By , Samuel Edwards
Published May 03, 2016
For almost 30 years, Pixar has been in the business of entrancing audiences with gorgeous films that seem to be so real and tangible that you can reach out and touch the very characters on the screen. And while Pixar will always be renowned for its ability to visually-wow viewers, it would be foolish to ignore the stories and plots behind these popular films. There are so many valuable takeaways, including plenty of lessons for entrepreneurs and business people.
If you haven’t seen Ratatouille, do yourself a favor and watch it. It’s funny, creative and actually pretty captivating. However, there are also some very real lessons in the movie.
Remy is a rat who happens to have a knack for cooking. In fact, he’s really talented. He meets a man named Linguini (funny, right?) who doesn’t have a whole lot going for him. Long story short, the two devise a plan in which Remy will hide in Linguini’s hat and help him become a great chef. Linguini ultimately becomes a really talented chef, enjoys the perks that come along with that and takes credit for everything.
The moral of the story is that successful people always encounter what we’ll call “clingers.” These are people who try to take credit for your work, even when they had very little to do with it. It’s important that you know when to speak up and when to be quiet, as there are times for both.
Have you ever thought about how strange the group of characters in Monster’s Inc. are? It’s a motley crew of monsters and children. There’s not a normal looking character in the bunch. Yet, somehow they all get along.
What’s your first reaction when you encounter someone who’s totally different than you? Do you immediately clam up or shut down? Do you attack them or call out their differences? Diversity in the workplace is a very positive thing. In fact, businesses would fail if everyone was the same. Different people bring different ideas and styles to the table. Embrace strange ideas, foreign concepts and unique people. You never know what’s really behind the cover.
Finding Nemo is one of everyone’s favorite Pixar films. It’s one of those rare movies that both children and adults can laugh along with. But perhaps the most important lesson to be gleaned from this movie is that you can’t always play it safe. Yes, you may save yourself from some hurt, but you won’t enjoy the excitement and adventure that’s waiting for you in the world.
As an entrepreneur, safety is your worst enemy. If you’re trying to be comfortable and secure, you’ve chosen the wrong lifestyle. Like Nemo, there comes a time when you have to be adventurous and take a chance. It won’t always be easy, but you’ll learn a lot more about yourself.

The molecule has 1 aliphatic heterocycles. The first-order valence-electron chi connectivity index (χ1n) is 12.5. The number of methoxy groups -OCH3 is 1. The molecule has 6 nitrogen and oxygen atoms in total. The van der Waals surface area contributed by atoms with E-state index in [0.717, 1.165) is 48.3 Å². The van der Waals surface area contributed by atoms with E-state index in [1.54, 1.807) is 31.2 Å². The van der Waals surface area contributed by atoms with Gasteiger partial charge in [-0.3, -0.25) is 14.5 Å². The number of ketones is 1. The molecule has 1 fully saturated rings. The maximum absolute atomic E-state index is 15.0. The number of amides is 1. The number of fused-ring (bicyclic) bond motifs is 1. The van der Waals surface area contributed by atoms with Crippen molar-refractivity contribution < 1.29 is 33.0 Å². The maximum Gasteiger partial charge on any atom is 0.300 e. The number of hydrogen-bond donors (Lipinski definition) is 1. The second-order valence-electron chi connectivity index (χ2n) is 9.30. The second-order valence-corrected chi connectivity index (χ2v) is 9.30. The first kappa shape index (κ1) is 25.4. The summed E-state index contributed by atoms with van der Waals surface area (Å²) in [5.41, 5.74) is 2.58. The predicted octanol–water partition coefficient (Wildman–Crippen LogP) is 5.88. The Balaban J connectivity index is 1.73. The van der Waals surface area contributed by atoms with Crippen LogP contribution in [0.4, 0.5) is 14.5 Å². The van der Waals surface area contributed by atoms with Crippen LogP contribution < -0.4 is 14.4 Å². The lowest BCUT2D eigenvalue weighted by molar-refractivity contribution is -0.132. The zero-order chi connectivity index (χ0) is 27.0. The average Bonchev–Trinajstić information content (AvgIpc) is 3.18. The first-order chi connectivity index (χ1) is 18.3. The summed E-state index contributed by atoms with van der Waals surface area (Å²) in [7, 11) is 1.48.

It’s not what you know, but who you know. How many times have you heard this statement? Well, the reason it’s so often repeated is that it’s so true. You can have all the knowledge in the world, but it’s pretty useless without the right connections. If Pixar movies have taught us anything, it’s that friendships and relationships are crucial to success.
Think about all of the great Pixar tandems, including Buzz and Woody, Nemo and Dory, and Mike and Sully (just to name a few). What would one of these characters be without the other? Business relationships are extremely important. If you want to succeed, you have to partner with people who will push you, encourage you, and cover for you. That’s a lesson Pixar has done a great job of instilling in us.
In Wall-E we learn about the power of face-to-face communication. Even in the digital age when so much of our conversations take place over the phone, via text, through email, or in chat rooms, nothing is more important than face-to-face communication.
As an entrepreneur, there comes a time when you need to put down the phone, log off the computer, and meet with someone in person. Make personal connections a priority and you’ll see fantastic results.
How many times in Pixar movies does the protagonist try to change him or herself in an effort to conform to the situation around them? It happens in almost every one of the films. Ultimately, though, the character realizes that they are who they are and that there’s not point in changing to please others.
This message translates over to entrepreneurship. Stop trying to be who others expect you to be. If that’s your desire, start climbing the corporate ladder. In corporate America, you’ll get molded into the type of person that your company wants you to be. However, as an entrepreneur, you have the freedom to be yourself. It’s your career, your decisions, and your choices.
Never tune out or you may miss some of life’s greatest lessons. Even something as insignificant as watching a Pixar movie can leave you with valuable takeaways. Hopefully you’ve learned something from these six lessons, as plenty of other entrepreneurs already have.